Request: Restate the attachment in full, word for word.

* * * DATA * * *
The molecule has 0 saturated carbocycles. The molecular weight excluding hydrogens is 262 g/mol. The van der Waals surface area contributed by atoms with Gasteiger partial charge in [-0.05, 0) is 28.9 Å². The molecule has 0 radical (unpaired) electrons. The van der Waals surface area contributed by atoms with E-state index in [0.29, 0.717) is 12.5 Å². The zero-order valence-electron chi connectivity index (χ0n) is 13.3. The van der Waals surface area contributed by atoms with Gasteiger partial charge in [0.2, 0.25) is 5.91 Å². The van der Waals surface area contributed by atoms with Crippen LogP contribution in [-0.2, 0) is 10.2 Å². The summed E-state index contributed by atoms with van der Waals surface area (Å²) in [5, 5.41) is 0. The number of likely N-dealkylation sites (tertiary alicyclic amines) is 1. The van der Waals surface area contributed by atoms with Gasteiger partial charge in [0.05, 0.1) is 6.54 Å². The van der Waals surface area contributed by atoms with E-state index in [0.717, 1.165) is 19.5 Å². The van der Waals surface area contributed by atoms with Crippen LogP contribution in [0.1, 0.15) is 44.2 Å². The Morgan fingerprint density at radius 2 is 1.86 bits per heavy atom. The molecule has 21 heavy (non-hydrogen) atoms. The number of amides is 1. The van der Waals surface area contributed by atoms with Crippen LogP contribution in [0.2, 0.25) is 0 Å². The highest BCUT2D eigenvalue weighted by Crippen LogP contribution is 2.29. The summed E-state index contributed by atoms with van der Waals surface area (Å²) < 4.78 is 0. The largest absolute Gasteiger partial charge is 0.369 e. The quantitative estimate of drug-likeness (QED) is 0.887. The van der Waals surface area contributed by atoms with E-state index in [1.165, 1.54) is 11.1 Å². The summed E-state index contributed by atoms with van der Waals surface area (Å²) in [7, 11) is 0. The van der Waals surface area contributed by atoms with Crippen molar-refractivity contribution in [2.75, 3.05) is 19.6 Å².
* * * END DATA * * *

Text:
The molecule has 0 saturated carbocycles. The molecular weight excluding hydrogens is 262 g/mol. The van der Waals surface area contributed by atoms with Gasteiger partial charge in [-0.05, 0) is 28.9 Å². The molecule has 0 radical (unpaired) electrons. The van der Waals surface area contributed by atoms with E-state index in [0.29, 0.717) is 12.5 Å². The zero-order valence-electron chi connectivity index (χ0n) is 13.3. The van der Waals surface area contributed by atoms with Gasteiger partial charge in [0.2, 0.25) is 5.91 Å². The van der Waals surface area contributed by atoms with Crippen LogP contribution in [-0.2, 0) is 10.2 Å². The summed E-state index contributed by atoms with van der Waals surface area (Å²) in [5, 5.41) is 0. The number of likely N-dealkylation sites (tertiary alicyclic amines) is 1. The van der Waals surface area contributed by atoms with Gasteiger partial charge in [0.05, 0.1) is 6.54 Å². The van der Waals surface area contributed by atoms with E-state index in [0.717, 1.165) is 19.5 Å². The van der Waals surface area contributed by atoms with Crippen LogP contribution in [0.1, 0.15) is 44.2 Å². The Morgan fingerprint density at radius 2 is 1.86 bits per heavy atom. The molecule has 21 heavy (non-hydrogen) atoms. The number of amides is 1. The van der Waals surface area contributed by atoms with Crippen LogP contribution in [0.2, 0.25) is 0 Å². The highest BCUT2D eigenvalue weighted by Crippen LogP contribution is 2.29. The summed E-state index contributed by atoms with van der Waals surface area (Å²) < 4.78 is 0. The largest absolute Gasteiger partial charge is 0.369 e. The quantitative estimate of drug-likeness (QED) is 0.887. The van der Waals surface area contributed by atoms with E-state index in [1.165, 1.54) is 11.1 Å². The summed E-state index contributed by atoms with van der Waals surface area (Å²) in [7, 11) is 0. The van der Waals surface area contributed by atoms with Crippen molar-refractivity contribution in [2.75, 3.05) is 19.6 Å².